The Wall Street Journal published an article, “The Ethanol Mandate is Worse Than the Drought,” in which Smithfield Food CEO Larry Pope blasted the Renewable Fuels Standard (RFS). This is another example of the orchestrated campaign against the RFS. In the article, ethanol production is blamed for the rising cost of food.
In response to the article, Brian Jennings, Executive Vice President of the American Coalition for Ethanol (ACE) called the articles’s conclusion that the RFS is worse than the drought, “uniformed and irresponsible” and criticizes Pope for exploiting the ongoing natural disaster around the country. The U.S. is seeing the worst drought conditions is more than 50 years causing food prices to rise even before the crops are harvested.
“The U.S. Environmental Protection Agency has more than adequate flexibility to make adjustments to the RFS if there is a legitimate reason to do so. Iowa State Professor Bruce Babcock recently determined that a total waiver of the RFS would reduce corn prices less than 5% and cause less than a 5% reduction in ethanol production. While Larry Pope may hope that waiving the RFS might pad the profits of Smithfield Foods, it would have damaging consequences for our nation’s energy security and raise gasoline prices,” said Jennings. This is just one topic that will be addressed at ACE’s 25th Annual Ethanol Conference being held in Omaha, Nebraska August 8-10, 2012.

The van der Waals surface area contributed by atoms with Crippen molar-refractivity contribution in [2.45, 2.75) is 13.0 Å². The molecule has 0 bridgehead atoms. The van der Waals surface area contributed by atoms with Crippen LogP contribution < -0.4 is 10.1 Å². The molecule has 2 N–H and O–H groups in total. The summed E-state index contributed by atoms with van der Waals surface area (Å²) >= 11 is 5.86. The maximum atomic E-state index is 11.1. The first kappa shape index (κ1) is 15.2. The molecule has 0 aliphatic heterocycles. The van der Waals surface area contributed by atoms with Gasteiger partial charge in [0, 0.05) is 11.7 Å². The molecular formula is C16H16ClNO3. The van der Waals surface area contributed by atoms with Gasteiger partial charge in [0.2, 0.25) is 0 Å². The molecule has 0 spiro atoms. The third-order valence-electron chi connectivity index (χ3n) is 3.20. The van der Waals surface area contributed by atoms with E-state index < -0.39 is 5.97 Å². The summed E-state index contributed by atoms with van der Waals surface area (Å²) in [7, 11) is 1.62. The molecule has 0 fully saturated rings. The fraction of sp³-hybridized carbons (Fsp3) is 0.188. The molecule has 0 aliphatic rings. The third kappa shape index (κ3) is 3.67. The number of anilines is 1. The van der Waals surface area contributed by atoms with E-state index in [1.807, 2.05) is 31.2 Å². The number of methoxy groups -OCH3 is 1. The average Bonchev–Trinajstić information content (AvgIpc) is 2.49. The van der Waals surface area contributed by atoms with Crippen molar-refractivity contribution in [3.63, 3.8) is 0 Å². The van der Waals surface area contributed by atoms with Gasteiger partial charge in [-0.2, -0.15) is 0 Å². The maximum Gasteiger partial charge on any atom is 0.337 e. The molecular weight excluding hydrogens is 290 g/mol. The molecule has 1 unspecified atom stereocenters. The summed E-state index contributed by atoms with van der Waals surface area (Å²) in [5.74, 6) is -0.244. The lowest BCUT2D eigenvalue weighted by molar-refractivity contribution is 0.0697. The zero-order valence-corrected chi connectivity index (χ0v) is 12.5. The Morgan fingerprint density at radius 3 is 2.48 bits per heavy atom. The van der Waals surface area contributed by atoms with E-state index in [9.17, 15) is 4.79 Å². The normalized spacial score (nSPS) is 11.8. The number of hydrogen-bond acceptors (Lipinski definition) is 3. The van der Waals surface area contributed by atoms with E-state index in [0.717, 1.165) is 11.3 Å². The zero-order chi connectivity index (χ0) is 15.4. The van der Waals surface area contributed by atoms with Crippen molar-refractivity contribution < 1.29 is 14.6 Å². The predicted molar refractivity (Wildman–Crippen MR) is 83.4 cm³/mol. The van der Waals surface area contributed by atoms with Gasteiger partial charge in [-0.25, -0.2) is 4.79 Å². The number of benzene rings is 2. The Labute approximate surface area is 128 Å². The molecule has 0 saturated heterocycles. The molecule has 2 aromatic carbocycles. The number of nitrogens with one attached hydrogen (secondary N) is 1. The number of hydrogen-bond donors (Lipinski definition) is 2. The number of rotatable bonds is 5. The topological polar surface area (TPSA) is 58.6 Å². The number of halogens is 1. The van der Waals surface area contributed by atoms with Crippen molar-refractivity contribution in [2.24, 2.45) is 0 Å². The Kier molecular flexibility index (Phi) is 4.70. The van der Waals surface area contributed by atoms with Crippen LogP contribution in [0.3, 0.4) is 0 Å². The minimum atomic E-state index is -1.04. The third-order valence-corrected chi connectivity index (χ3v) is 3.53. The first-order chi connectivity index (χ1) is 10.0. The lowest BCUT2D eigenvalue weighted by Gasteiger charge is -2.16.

The fight continued this morning when the livestock and poultry producers held a press conference calling for a RFS waiver. Tom Buis, CEO of Growth Energy, noted that the current situation is a result of Mother Nature and not ethanol. To blame ethanol, he said, is “disingenuous and absurd. He also said we will not run out of corn, and the market will adjust to the current situation.
There has been a decrease in ethanol production; yet, there is still a billion gallon surplus of ethanol and another 3 billion RINs available. These two factors, said Buis, will allow obligated parties flexibility to meet ethanol mandates.
“If these groups desire is to pick and choose who gets first access to the available crop – as opposed to letting the market determine the best and highest use thru supply and demand, then they should look at all uses for corn, not just ethanol,” added Buis.